Here’s something else to be thankful for: Temple’s eateries aren’t dishing out enemas.
The rumor that dining halls add laxatives to foods served in cafeterias has been circulating throughout college bathrooms for years.
The rumor comes and goes, semester to semester, according to the Director of Administration for Sodexo Peter Beers, who has worked at Temple for 14 years. Sodexo works in partnership with Temple Dining Services.
“The problem is the rumor exists not just here, but at every college in every situation and it will wax and wane with the semesters,” Beers said. “The new students are told by the upperclassmen, ‘Don’t eat in the cafeteria, they put laxatives in the food. It’s self-perpetuating because the freshmen who were told that last year will tell the freshmen the next year.”
A common misconception is that dining halls add laxatives to stimulate excretion of bacteria such as salmonella, botulism and E. coli in the event of food poisoning.
But an expedited process of emission has no effect on eliminating symptoms of food poisoning and potential lawsuits to the university.
“Once the food goes in your mouth, the process of contamination starts,” said Kimberly Buck, a senior research technician and laboratory supervisor for the Department of Anatomy and Cell Biology.
“Your body knows there is something that shouldn’t be there.”
Beers also said laxatives don’t effectively detoxify the body after contamination.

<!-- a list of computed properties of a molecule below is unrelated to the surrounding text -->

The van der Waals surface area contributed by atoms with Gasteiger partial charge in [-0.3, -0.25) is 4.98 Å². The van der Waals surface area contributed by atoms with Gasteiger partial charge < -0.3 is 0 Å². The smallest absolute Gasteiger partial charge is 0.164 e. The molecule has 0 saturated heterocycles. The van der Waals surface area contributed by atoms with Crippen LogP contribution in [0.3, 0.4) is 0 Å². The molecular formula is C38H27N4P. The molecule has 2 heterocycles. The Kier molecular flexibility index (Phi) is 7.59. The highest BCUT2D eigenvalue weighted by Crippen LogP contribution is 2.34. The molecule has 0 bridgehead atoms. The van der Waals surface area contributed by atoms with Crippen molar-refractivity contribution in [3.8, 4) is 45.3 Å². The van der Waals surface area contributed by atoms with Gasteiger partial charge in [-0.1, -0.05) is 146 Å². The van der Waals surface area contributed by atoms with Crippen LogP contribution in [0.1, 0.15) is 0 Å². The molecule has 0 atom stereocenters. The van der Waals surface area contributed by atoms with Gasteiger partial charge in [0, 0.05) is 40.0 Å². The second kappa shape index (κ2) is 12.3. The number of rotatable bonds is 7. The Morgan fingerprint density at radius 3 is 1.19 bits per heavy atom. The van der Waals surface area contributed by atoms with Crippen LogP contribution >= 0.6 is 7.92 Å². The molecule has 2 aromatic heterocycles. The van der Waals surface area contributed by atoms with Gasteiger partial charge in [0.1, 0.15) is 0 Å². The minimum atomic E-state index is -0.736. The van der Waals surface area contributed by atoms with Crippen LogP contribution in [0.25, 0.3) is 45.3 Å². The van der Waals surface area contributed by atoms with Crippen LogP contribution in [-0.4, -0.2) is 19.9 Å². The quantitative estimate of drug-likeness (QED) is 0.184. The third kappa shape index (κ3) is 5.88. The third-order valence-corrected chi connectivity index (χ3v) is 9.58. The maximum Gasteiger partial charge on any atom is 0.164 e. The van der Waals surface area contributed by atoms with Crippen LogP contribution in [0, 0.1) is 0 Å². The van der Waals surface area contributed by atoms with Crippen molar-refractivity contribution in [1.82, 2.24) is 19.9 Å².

“The basic premise to stave off contaminated food is unrealistic because the contamination would enter the body much faster than the laxatives could get the food out,” Beers said.
Each week Sodexo serves approximately 56,000 meals a week at the Louis J. Esposito Dining Court and the Student Center’s Valaida S. Walker Food Court, according to Beers.
“If any one product was contaminated with a food-borne illness pathogen, there would be dozens, if not hundreds, of people affected and sick,” Beers said.
Though some may experience symptoms of diarrhea after frequenting campus eateries, registered dietitian for Temple Dining Services Julie Rhule advises students to take a closer look at the foods they are eating.
“If you’re choosing just fried foods and you’re not including salad and fruits and vegetables, that may cause some General Index distress. But everybody is very unique.” Rhule said.
“What may cause problems for me is very different than what may cause problems
for someone else. It’s just making sure you’re choosing things from the broad picture and working healthy items in as well.”
Before pointing fingers at cafeteria food, students should first examine their eating and drinking patterns outside of Johnson and Hardwick and the Student Center. A little too much alcohol and pizza on a Saturday night may lead to an unpleasant experience at Sunday morning brunch.
“Alcohol acts as a poison. It goes through your intestine and it inflames all the micro villi that are in your intestine,” Rhule said.
“The next time you are eating it reacts, and you can see this dumping syndrome that can occur.”
Rhule said you have to know your body and how it reacts to different foods and beverages.
“Realize what you’re putting in your mouth and if you have an adverse effect, think about what you ate that day and try to avoid it or make different choices,” she said.
Will Temple Dining Services ever be able to flush this urban myth of surreptitious mass medication?
“Not likely,” Beers said. “But the honest to God’s truth is there is no justification for putting laxatives in food by any company, at restaurants or in cafeterias — it’s just wrong.”
Leigh Zaleski can be reached at firstname.lastname@example.org.